When I find an author I love, it doesn’t matter where they take me or what story they tell. I will follow them anywhere because I like the way they tell stories. When a reader tells me, “I don’t like historical novels or I don’t like fantasies, I always ask, “But do you like the way this author tells stories?” If your readers like the way you tell stories, genre won’t matter at all.
Recently, at a book convention, I overheard a discussion between an editor and an author. The editor said she would never be able to write a book herself, but she knew how to make a story that was already written better. She knew how to cut out what wasn’t necessary and could easily recognize where the narrative needed to be expanded upon. Sounds like a good editor, and we all need those. Sometimes as writers, we get lost in our own stories, in the details and the detritus, and the power of the tale is lost in lace and embellishments.
The rabbit holes we gleefully follow while researching shouldn’t be included in the story. A novel isn’t a chance to brag about what we know or what we think we know. An author whose writing I admire, Suanne Laqueur, said that she does research not so she can regurgitate it throughout the story, but so that it is “like a river of lava running beneath their everyday lives, bubbling up in little ways.” Research, for me, is for my own understanding more than anything else. It helps me become my character’s. It helps me know them so they come alive on the page.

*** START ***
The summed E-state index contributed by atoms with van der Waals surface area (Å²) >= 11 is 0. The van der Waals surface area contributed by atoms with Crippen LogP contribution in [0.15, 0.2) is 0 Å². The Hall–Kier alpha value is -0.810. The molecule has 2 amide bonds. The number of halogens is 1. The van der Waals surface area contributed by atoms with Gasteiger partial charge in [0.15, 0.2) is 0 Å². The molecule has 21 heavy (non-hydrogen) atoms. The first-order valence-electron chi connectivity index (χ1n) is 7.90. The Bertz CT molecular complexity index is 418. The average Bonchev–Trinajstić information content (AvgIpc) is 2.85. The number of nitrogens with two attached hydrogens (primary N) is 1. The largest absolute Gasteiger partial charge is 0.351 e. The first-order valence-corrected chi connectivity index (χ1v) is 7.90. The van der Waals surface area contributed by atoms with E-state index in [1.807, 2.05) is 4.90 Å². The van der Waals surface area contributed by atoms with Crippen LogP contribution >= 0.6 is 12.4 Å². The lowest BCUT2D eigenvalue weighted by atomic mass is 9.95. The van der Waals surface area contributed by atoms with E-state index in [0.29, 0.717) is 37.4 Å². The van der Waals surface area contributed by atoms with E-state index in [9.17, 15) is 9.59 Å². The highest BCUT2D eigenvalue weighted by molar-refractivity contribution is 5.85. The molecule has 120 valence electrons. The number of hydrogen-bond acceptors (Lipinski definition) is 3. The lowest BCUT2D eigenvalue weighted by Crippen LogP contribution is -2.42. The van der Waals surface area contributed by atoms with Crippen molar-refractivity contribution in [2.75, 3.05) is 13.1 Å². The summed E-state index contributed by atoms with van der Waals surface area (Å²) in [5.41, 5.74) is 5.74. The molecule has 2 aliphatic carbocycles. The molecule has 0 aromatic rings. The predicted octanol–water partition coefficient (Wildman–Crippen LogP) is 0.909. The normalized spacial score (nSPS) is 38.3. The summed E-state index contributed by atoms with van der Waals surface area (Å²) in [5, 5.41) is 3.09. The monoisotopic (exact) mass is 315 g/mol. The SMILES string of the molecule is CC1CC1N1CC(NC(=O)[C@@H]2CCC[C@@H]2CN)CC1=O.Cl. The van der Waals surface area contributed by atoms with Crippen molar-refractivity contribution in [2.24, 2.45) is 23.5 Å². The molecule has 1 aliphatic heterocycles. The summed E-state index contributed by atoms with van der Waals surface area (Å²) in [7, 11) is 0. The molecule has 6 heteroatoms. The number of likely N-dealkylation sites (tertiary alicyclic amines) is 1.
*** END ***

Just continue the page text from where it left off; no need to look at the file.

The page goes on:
In my New York Times Bestseller, A Different Blue, the main character, a sculptor of wood, talks about negative space, and I think those words apply to the art of writing as well. “It’s not just about what’s there, but what isn’t there. Do you see how the carving is created by removing wood? When I carve, it’s the negative space that creates line, perspective, and beauty. Negative space is where the wood is carved away, creating openings that in turn create shape.”
Good storytelling is all about creating that shape. Don’t be afraid to carve. Carving can be the key to finding your story’s heart beneath all the layers. And the wonderful thing about writing as a medium is that you can always put the words back. My final piece of advice to my fellow writers: finish. End your symphony. Don’t get stuck in the first movement or the same refrain. See it through to the end before you abandon your song; you just might find you are a fabulous storyteller after all.